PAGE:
Targeting kinases: a new approach to treating inflammatory rheumatic diseases


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Abstract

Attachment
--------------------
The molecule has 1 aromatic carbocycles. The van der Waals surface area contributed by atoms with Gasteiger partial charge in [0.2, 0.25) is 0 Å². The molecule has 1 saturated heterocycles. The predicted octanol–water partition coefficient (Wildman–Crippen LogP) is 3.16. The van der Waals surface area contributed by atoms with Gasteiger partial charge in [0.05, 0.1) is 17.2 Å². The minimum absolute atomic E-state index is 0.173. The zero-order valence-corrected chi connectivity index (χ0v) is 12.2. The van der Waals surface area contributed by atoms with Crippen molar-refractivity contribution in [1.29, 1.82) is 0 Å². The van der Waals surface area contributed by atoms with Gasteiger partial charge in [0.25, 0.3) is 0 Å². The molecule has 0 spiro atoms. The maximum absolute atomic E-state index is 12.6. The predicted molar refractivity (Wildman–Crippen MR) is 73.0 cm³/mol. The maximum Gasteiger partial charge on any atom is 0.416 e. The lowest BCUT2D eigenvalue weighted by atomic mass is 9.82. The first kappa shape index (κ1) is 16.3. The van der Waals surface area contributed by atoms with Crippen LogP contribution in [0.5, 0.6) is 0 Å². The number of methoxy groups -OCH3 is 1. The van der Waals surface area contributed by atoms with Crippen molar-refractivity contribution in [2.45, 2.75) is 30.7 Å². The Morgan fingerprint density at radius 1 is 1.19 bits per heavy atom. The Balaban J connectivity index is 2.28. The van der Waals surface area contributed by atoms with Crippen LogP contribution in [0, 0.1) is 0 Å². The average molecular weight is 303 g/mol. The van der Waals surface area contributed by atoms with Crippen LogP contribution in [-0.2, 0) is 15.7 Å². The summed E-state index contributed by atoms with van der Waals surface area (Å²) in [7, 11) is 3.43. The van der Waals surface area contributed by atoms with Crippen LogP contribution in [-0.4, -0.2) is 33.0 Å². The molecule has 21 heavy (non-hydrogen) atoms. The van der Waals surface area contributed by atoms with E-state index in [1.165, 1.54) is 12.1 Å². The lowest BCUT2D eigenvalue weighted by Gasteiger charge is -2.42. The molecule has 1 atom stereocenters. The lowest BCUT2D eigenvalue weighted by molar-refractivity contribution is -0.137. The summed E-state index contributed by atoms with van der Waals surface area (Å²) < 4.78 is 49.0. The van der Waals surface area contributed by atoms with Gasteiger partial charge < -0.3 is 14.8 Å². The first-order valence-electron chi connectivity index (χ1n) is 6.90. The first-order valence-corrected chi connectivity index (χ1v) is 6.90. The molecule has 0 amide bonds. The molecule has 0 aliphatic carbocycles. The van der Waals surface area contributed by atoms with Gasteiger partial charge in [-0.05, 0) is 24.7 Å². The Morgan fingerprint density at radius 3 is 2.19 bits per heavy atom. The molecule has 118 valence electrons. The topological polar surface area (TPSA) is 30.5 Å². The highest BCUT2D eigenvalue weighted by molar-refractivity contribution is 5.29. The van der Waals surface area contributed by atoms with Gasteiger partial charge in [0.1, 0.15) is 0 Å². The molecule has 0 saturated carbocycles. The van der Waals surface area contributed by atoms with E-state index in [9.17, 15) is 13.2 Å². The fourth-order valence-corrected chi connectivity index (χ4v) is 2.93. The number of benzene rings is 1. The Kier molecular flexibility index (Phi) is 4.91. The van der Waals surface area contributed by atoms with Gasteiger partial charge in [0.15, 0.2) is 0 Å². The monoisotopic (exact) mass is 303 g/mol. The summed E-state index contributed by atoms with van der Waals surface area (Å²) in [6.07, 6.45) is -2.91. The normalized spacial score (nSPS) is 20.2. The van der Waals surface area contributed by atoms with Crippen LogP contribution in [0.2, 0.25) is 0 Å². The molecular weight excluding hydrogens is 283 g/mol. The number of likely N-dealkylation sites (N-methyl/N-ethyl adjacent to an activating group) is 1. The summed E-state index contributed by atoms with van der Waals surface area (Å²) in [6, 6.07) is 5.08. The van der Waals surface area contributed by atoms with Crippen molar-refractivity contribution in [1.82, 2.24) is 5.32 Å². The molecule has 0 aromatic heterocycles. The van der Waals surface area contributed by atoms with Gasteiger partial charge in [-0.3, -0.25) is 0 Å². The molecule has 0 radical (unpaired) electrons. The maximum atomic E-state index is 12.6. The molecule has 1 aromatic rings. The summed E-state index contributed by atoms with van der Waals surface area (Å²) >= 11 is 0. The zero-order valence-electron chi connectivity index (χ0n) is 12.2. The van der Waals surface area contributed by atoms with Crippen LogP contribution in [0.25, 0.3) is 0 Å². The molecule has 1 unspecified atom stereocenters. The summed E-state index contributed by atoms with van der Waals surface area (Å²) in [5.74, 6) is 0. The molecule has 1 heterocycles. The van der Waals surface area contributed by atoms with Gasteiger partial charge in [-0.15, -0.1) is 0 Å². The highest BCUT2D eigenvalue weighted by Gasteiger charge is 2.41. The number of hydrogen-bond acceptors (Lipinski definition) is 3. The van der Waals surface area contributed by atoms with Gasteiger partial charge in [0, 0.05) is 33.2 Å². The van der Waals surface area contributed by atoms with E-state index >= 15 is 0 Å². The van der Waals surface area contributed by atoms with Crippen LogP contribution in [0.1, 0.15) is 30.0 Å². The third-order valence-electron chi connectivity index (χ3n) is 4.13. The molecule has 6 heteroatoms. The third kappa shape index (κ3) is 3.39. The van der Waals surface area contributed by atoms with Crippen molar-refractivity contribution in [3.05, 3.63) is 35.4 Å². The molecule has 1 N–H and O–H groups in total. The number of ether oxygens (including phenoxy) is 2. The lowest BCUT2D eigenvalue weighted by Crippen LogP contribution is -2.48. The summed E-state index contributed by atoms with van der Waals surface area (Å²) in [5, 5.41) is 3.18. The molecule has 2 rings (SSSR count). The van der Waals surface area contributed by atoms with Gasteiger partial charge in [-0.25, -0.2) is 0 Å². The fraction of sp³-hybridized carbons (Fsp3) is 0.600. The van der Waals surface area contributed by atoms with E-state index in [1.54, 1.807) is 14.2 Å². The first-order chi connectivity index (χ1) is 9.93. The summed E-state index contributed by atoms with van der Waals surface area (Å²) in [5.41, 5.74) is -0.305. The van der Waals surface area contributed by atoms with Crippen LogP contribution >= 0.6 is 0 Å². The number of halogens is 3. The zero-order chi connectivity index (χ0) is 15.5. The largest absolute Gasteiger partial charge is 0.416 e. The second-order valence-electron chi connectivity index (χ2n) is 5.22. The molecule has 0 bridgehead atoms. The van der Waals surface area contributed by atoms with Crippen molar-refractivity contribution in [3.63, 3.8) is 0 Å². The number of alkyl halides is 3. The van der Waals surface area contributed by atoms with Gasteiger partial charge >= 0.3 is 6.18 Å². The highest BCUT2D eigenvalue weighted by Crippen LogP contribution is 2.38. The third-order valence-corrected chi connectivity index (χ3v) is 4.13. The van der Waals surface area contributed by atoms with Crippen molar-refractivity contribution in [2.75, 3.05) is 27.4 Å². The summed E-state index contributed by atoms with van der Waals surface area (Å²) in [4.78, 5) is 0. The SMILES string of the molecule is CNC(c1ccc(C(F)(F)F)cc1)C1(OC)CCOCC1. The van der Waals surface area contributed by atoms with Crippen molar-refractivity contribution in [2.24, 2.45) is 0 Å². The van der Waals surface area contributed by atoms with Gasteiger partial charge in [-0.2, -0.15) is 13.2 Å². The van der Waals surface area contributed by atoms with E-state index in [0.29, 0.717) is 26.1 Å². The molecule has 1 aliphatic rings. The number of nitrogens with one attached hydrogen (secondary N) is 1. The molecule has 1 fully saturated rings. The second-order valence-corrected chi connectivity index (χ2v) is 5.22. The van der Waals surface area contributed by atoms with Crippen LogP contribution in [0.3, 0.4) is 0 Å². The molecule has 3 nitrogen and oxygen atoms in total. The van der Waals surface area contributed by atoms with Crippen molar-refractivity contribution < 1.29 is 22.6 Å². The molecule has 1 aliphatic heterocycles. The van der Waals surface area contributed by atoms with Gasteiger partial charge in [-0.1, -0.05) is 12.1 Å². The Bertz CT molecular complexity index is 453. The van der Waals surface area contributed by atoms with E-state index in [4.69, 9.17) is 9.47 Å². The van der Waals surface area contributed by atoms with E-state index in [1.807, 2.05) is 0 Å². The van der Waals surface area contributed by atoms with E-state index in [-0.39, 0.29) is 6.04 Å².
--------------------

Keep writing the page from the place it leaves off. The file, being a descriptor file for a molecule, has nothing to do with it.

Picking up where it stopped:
Highlights▸ First oral kinase inhibitor drug approved by FDA for rheumatoid disease. ▸ Intense activity to expand the utility of JAK inhibitors in other auto-immune indications. ▸ Focus is on discovering inhibitors of the JAK family with different and more selective profiles. ▸ Progress is also being made with orally active Syk inhibitors. ▸ Last two to three years have been transformative for kinase inhibitors in auto-immune diseases.After two decades of research and development activity focussed on orally active kinase inhibitors, the first such drug (the JAK inhibitor Xeljanz, tofacitinib) was approved by the FDA in November 2012 for the treatment of rheumatoid arthritis (RA). There is an intense activity in many companies both on expanding the utility of JAK inhibitors in other auto-immune indications and in discovering inhibitors of the JAK family with different and more selective profiles. Progress is also being made with orally active Syk inhibitors. One such inhibitor (fostamatinib) is currently in large-scale phase 3 trials, and there are others in clinical development. The last two to three years have been transformative for kinase inhibitors in auto-immune diseases, as several inhibitors have finally progressed beyond phase 2 trials after so many failures on other targets. Thus, there are new treatment options for RA patients beyond existing oral DMARDs and parenteral biologics.

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